I've been reading some papers written by a linguist, Dr. Jane Hill.
Dr. Hill's theory is that any use of Spanish by an Anglo constitutes Racism.
I thought a lot about it, at first I was offended because I use Spanish occasionally, although I can't ever remember using Spanish with an Anglo as a joke of any kind. When I lived in El Paso sometimes we were shot at just for being White and being in the barrio. If my use of Spanish back then had been considered racist at all, there was a good chance of my being beaten or even killed, depending on who I was hanging out with. And yes, I occasionally hung out with guys they call cholos, or "gangstas" in the modern parlance. It was business.
I typically made more money with Blacks and Hispanics than I made with White friends. I won't get into this because this isn't true confessions, but, when people make money in a particular way they are going to associate with a particular type of people. Any perceived racism, at all, will destroy the relationships at the very least, and can result in death.
So was I upset because I am not fluent in Spanish, still use Spanish occasionally and very poorly? I don't think so. I'm pretty good at recognizing and learning from my mistakes, although, I don't always agree with others about what my mistakes are.
For example, people tell me that it is a mistake to say that I can argue against homosexuality from fifty different ways because stupid people will automatically assume I am homophobic when I make this statement. My reply is almost always that I really don't give a shit what stupid people think. I will defend my right to free speech and the fact that I can argue against any issue I have an opinion on because I actually research issues before I develop opinions and have even changed my opinion based on new facts. My opinions are based on the very fact that I can argue against them.
Stupid people not withstanding, why did Dr. Hill's research on "Mock Spanish" annoy me?
Then it hit me, the research presented an absolutist social viewpoint and in my experience absolutism, especially in social issues, was always incorrect. If I drill down far enough there is always a range.
CPU makers developed equipment that could make the traces on chips one electron wide, the thought being that all electrons are the same size. They discovered that these "one electron wide" traces occasionally became blocked by electrons that seemed to be to wide to get through them. The chip makers increased the size of the traces to slightly more than "one electron width" and they worked. To me this meant that electrons came in a range of sizes, from wide to narrow and that we couldn't measure the size accurate enough to understand the distribution.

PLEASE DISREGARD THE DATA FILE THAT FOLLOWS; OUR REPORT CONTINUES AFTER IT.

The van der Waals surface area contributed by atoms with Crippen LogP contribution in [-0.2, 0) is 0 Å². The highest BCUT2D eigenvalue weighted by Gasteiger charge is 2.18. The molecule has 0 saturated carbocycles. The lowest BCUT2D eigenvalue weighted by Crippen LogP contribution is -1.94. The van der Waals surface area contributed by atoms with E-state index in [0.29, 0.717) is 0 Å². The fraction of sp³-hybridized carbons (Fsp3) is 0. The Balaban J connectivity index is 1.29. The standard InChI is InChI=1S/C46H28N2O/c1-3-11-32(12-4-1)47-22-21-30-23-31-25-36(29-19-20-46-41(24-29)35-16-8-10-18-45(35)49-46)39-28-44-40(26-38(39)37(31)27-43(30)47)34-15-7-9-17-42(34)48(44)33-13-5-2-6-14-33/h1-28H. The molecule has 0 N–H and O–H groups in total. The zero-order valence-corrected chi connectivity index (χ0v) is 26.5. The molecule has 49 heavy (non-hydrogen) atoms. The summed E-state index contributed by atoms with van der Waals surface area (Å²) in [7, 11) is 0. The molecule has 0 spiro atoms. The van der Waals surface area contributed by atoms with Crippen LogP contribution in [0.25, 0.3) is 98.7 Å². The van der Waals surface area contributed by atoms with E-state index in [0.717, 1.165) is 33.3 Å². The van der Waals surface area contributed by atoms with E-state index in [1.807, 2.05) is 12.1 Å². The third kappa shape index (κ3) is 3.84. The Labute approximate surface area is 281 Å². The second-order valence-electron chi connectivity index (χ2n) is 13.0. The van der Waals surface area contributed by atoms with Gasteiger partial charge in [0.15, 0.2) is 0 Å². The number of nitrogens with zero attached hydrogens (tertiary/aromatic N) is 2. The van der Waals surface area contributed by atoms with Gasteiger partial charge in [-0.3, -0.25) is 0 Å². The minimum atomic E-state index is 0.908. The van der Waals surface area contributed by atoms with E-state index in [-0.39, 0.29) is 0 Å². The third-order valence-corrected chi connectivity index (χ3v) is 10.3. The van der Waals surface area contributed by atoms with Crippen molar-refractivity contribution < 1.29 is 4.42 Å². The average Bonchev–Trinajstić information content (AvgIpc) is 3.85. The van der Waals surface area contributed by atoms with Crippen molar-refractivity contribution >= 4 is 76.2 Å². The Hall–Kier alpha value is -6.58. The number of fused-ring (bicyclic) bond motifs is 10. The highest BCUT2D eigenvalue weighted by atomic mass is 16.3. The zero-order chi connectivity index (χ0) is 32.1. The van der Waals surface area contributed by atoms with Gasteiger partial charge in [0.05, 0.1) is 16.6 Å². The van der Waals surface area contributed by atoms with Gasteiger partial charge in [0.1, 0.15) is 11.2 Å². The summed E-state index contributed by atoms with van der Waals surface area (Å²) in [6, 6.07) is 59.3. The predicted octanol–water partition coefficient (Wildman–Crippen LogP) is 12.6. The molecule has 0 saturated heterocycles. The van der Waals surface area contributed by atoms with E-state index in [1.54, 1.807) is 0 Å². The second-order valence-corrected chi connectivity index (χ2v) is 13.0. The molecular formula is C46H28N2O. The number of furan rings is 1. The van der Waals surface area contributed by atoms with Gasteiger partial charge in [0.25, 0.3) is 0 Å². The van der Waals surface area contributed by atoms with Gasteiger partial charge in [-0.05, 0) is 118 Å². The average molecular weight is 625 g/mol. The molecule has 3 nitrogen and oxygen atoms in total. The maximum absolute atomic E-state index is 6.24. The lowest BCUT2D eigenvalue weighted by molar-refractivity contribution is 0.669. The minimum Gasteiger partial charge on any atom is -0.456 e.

Distribution, the normal range from one least likely to another least likely. A normal range defined by a modality and a mean and a median. A range, not an absolute, a range of behavior.
Ahhh, I thought. That was it.
Then I thought for some more. Here was a paper assigned in a 300 level university class and I didn't agree with it. Fine. As I thought about it I realized that social absolutes were typically racist. White people cannot say "nigger". This is a racist social absolute based on the experience Black people have with the word and the way it has been used for around 400 years.
What was racist about this paper? Any use of Spanish is racist so how could the paper be racist?
The it hit me, the paper was advocating the linguistic purity of English using a form of reverse psychology. "We can't adopt Spanish phrases into English because then we are being racist against Spanish speakers".
Not only was the paper wrong because it presented an absolutist social viewpoint, it was wrong, in my opinion, because the paper advocated Anglo cultural purity by insisting that the normal cultural exchange and the adoption of Spanish culture was racist.
I am not an advocate of racial or cultural purity and because I am not, I found Dr. Hill's papers offensive in the covert advocation of cultural purity.
That is not going to go over well with my professor, or a lot of other people including people at the University and elsewhere. There is a religious reverence for accepted academic theories and the professors who originate them. Geocentricism, originally advocated by Aristotle and Archimedes and opposed by Aristarchus, became an academic truth of such veracity that when Copernicus and Galileo challenged that theory they were ostracized by academia, which at that time was centered around the Catholic Church.
I find it mildly amusing that academicians often ridicule the religious faith displayed by believers when they also display a form of religious faith in their academic beliefs.
Be that as it may, I had my answer. I was offended by the absolutist proposition that cultural exchange is "racist" and therefore cultures must remain distinct and segregated, which is a form of racism.
Unpopular, probably as much as my insistence on being well informed enough to argue against a position that some believe should be so inviolate that no contrary argument should ever be advanced. Yet, I insist on studying what other people take for granted and sometimes, as in this situation, I reject the popular opinion and stand upon my own two feet.
There are undoubtedly forms of cultural exchange that are racist, the belief that one culture is better or worse than another, there are also cultural exchanges which occur naturally as two or more cultures interact over time that are not racist and do not specify one culture as being better than another.
I am not and will not become a racial or cultural purist. I reject any
advocacy of cultural purism, including absolutist arguments that any cultural exchange
is a form of racism.